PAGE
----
August 26, 2009

Toy Movies

In writing the screenplay for the announced Lego movie, I wonder if the screenwriter will actually seek writer’s block…

Check out this article and be sure to read the second to last paragraph for an indication of Hollywood’s future.  Brand recognition is leaving originality in the dust.

August 23, 2009

We all live in a...

I have great respect and admiration for Robert Zemeckis, one of the great directors of the 80s and 90s, but his recent efforts, technologically groundbreaking as they’ve been, lack the endearing qualities of his earlier computer aided movies including the Back to the Future series, Forrest Gump, and my favorite, Cast Away.

Can you fault him for making movies he wants to make?  Of course not.  But his former brilliance seems to be giving way to technology lust in movies like Beowulf and the upcoming motion captured 3D digital remake of Yellow Submarine.  No, seriously.  Read about it here.  I’ll see Yellow Submarine and I may like it, but I still long for the Zemeckis of old.

One day, I hope to get close to Mr. Zemeckis’ level so I can make whatever movies I want and let random bloggers rant about how they miss my earlier work.  Maybe then I’ll be satisfied with my progress in this industry.


August 21, 2009

August 16, 2009


“We make a living by what we get, we make a life by what we give.” – Sir Winston Churchill

Admittedly, this link is somewhat off-topic, but I’m making a general assumption that anybody wanting to work in the entertainment industry has an interest in making life better for others.  After all, isn’t entertaining simply one’s effort to brighten the days one’s audience members?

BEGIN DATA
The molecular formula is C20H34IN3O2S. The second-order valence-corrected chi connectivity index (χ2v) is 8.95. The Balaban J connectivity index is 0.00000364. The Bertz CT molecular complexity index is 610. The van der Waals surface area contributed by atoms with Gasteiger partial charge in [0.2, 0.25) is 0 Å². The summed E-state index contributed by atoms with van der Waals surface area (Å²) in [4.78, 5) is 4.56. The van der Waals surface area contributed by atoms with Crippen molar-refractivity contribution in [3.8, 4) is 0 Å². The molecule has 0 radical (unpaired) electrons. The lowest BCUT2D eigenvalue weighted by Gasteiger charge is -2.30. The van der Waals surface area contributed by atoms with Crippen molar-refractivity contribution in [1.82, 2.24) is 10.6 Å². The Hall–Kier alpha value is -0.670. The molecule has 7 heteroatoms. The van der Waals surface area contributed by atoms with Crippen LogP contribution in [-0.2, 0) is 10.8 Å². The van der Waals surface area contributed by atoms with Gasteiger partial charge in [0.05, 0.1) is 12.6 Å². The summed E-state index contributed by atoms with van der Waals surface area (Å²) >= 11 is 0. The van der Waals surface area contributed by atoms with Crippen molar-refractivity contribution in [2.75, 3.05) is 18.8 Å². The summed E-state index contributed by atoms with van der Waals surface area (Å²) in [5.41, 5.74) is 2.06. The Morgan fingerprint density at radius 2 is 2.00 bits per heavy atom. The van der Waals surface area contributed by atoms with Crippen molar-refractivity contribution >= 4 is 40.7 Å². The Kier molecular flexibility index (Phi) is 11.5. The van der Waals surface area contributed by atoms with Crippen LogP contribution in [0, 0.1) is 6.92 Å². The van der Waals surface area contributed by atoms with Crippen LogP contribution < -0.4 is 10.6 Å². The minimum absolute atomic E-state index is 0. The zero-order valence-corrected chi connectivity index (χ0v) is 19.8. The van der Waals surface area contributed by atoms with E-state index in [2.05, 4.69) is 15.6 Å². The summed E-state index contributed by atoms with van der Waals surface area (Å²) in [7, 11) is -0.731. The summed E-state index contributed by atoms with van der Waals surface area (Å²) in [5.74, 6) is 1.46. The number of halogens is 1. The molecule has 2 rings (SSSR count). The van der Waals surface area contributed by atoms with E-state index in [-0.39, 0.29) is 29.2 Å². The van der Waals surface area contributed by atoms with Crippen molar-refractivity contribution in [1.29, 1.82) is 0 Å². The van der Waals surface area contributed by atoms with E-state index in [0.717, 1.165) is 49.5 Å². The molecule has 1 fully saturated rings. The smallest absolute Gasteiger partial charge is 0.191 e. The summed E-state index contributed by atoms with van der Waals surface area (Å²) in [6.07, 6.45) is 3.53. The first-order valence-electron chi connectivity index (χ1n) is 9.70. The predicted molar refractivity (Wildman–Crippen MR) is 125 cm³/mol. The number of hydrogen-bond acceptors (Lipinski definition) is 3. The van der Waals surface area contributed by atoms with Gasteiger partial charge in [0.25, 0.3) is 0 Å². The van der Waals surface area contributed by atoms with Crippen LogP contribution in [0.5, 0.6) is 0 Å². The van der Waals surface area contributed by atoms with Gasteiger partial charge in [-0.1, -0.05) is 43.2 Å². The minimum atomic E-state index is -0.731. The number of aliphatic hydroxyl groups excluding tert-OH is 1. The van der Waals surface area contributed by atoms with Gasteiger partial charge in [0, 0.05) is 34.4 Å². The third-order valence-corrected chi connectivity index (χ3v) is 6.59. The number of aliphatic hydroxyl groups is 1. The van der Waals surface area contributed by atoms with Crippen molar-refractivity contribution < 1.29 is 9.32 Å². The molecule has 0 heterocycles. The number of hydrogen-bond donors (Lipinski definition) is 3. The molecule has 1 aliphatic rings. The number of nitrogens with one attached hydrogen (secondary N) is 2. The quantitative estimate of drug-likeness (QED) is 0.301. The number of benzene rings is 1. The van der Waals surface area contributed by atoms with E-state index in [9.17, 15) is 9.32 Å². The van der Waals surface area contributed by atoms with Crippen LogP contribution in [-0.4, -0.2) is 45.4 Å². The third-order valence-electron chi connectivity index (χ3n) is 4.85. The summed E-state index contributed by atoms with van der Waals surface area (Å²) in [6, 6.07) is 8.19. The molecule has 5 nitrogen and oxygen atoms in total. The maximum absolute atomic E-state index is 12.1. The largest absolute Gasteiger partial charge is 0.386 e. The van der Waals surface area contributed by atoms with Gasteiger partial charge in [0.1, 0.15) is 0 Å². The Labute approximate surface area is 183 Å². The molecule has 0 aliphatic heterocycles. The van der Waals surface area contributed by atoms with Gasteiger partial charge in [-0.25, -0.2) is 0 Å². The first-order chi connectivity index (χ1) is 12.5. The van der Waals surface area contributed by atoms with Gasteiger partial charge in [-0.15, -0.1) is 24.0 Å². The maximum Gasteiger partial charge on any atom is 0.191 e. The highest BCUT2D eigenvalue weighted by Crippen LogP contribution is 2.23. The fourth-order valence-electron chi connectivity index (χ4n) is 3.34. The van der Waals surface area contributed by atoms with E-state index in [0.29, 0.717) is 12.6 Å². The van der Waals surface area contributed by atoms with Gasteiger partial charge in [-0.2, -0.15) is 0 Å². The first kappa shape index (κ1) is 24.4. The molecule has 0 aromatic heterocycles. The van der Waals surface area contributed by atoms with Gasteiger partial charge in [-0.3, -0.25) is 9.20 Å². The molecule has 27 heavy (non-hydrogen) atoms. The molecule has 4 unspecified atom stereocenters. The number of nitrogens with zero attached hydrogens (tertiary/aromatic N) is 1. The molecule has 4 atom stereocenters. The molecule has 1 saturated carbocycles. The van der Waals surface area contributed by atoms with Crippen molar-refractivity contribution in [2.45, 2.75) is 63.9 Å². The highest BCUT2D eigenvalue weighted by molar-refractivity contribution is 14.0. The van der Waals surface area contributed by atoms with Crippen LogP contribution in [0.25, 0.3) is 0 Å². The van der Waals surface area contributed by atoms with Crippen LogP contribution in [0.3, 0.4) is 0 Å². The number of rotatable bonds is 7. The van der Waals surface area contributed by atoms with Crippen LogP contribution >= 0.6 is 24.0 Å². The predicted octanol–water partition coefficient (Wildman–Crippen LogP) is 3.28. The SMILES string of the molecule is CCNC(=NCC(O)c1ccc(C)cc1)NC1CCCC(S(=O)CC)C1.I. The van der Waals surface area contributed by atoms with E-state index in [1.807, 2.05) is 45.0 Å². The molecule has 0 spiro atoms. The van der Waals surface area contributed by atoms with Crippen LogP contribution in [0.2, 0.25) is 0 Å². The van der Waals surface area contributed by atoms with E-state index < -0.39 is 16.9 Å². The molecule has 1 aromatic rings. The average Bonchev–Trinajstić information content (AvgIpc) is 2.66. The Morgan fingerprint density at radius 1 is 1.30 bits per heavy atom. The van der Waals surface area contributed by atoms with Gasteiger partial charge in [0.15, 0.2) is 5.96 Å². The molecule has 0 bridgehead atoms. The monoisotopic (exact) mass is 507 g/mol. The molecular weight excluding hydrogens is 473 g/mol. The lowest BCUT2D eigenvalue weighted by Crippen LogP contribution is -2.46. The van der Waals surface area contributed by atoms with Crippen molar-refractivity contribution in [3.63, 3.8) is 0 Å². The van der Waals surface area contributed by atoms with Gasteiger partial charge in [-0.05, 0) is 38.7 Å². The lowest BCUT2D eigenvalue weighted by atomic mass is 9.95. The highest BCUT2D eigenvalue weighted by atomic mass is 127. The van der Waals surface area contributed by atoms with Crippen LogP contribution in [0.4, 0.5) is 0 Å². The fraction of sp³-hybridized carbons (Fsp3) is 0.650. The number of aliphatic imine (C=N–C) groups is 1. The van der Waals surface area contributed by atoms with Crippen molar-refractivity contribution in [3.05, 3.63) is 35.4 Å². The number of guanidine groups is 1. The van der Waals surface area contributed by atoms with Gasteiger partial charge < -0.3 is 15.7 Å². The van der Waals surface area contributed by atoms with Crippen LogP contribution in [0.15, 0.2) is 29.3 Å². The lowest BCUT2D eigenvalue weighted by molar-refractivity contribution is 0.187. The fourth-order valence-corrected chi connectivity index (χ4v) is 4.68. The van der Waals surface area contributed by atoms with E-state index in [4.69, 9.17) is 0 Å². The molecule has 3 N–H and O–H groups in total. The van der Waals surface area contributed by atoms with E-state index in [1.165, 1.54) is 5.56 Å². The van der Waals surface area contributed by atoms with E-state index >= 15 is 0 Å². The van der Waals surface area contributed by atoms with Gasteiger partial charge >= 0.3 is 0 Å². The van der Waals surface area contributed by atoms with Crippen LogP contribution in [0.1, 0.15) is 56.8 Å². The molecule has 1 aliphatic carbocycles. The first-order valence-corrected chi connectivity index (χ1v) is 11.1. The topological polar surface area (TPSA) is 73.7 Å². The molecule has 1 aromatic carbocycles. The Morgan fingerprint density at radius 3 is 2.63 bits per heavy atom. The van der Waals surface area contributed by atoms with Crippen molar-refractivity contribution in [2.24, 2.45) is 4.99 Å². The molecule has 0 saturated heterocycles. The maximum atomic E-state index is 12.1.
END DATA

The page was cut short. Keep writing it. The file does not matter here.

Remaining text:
My naivety not withstanding, I offer this link for anyone wanting to share some of their own blessings with others:

Formerly known as, this branch of the Better Business Bureau is a one-stop resource for pinpointing a charity that shares your morals.

August 12, 2009

John Hughes Podcasts

"One thing about writing movies: It's different every time. When I finish a script and sit down to write a new one, I have to learn it all over again. Every single thing is completely different; there are no rules. As soon as you start to follow rules, your stuff becomes formulaic. Then you can forget about it." – John Hughes

Honoring the late John Hughes, AFI has reissued a pair of podcasts featuring the iconic moviemaker.  You can follow the embedded link above or search for AFI on iTunes.  You’ll stumble upon a bevy of equally relevant podcasts from AFI as well.

And speaking of podcasts, if you are a screenwriter and do not yet subscribe to the On the Page and Creative Screenwriting podcasts on iTunes, I highly recommend you take a look… I mean, listen.

August 10, 2009

Paycuts in Hollywood

“I have enough money to last me the rest of my life, unless I buy something.” – Jackie Mason

A recent LA Times article paints a grim picture of the state of Hollywood salaries.  Seems an actor who could rake in $15 million for a role a few years ago will likely only receive $10 million today.  How can they survive on that?

It was only a few years ago that head-case, Latrell Sprewell turned down a $21 million dollar contract offer from the Minnesota Timberwolves.  Demanding more money, his famous quote was, “I’ve got my family to feed.”

Really?  Twenty-one million dollars isn’t enough to feed your family?  Am I supposed to feel sorry for Mr. Sprewell or for the stars in Hollywood taking these big pay cuts?  It will be interesting to see how things pan out, but in the midst of our country’s biggest recession in more than two decades, I have to admit I’m pleased to see some of the outrageous Hollywood salaries come down.  Let’s hope Major League Baseball follows suit.

Sure I want a piece of that million dollar pie, but, really, wouldn’t I be just as happy with $10 million as I would with $15 million?  I could feed my family much better with that than my five figure salary right now!

August 7, 2009

Blake Snyder